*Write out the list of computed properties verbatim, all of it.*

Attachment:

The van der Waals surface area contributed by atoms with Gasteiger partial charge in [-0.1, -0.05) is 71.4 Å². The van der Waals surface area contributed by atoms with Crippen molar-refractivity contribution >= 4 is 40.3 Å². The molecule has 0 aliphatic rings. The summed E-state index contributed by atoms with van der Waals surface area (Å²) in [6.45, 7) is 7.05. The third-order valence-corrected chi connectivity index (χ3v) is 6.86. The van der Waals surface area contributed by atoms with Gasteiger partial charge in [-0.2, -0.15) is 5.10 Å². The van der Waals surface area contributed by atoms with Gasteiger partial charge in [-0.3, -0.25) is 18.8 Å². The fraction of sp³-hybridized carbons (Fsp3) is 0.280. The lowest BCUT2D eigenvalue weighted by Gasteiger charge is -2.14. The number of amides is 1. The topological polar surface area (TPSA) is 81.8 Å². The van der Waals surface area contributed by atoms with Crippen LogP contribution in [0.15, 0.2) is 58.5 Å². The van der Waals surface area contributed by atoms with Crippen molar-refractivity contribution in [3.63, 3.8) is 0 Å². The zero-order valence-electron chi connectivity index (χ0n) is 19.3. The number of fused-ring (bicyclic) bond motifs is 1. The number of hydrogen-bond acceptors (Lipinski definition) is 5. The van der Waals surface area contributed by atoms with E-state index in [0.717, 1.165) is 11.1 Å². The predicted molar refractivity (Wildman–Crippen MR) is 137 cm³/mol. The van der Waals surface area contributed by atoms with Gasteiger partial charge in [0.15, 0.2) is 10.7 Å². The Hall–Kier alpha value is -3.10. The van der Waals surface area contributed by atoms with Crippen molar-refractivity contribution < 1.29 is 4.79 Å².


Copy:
The van der Waals surface area contributed by atoms with Gasteiger partial charge in [-0.1, -0.05) is 71.4 Å². The van der Waals surface area contributed by atoms with Crippen molar-refractivity contribution >= 4 is 40.3 Å². The molecule has 0 aliphatic rings. The summed E-state index contributed by atoms with van der Waals surface area (Å²) in [6.45, 7) is 7.05. The third-order valence-corrected chi connectivity index (χ3v) is 6.86. The van der Waals surface area contributed by atoms with Gasteiger partial charge in [-0.2, -0.15) is 5.10 Å². The van der Waals surface area contributed by atoms with Gasteiger partial charge in [-0.3, -0.25) is 18.8 Å². The fraction of sp³-hybridized carbons (Fsp3) is 0.280. The lowest BCUT2D eigenvalue weighted by Gasteiger charge is -2.14. The number of amides is 1. The topological polar surface area (TPSA) is 81.8 Å². The van der Waals surface area contributed by atoms with Crippen LogP contribution in [0.15, 0.2) is 58.5 Å². The van der Waals surface area contributed by atoms with Crippen molar-refractivity contribution in [3.63, 3.8) is 0 Å². The zero-order valence-electron chi connectivity index (χ0n) is 19.3. The number of fused-ring (bicyclic) bond motifs is 1. The number of hydrogen-bond acceptors (Lipinski definition) is 5. The van der Waals surface area contributed by atoms with E-state index in [0.717, 1.165) is 11.1 Å². The predicted molar refractivity (Wildman–Crippen MR) is 137 cm³/mol. The van der Waals surface area contributed by atoms with Gasteiger partial charge in [0.15, 0.2) is 10.7 Å². The Hall–Kier alpha value is -3.10. The van der Waals surface area contributed by atoms with Crippen molar-refractivity contribution < 1.29 is 4.79 Å².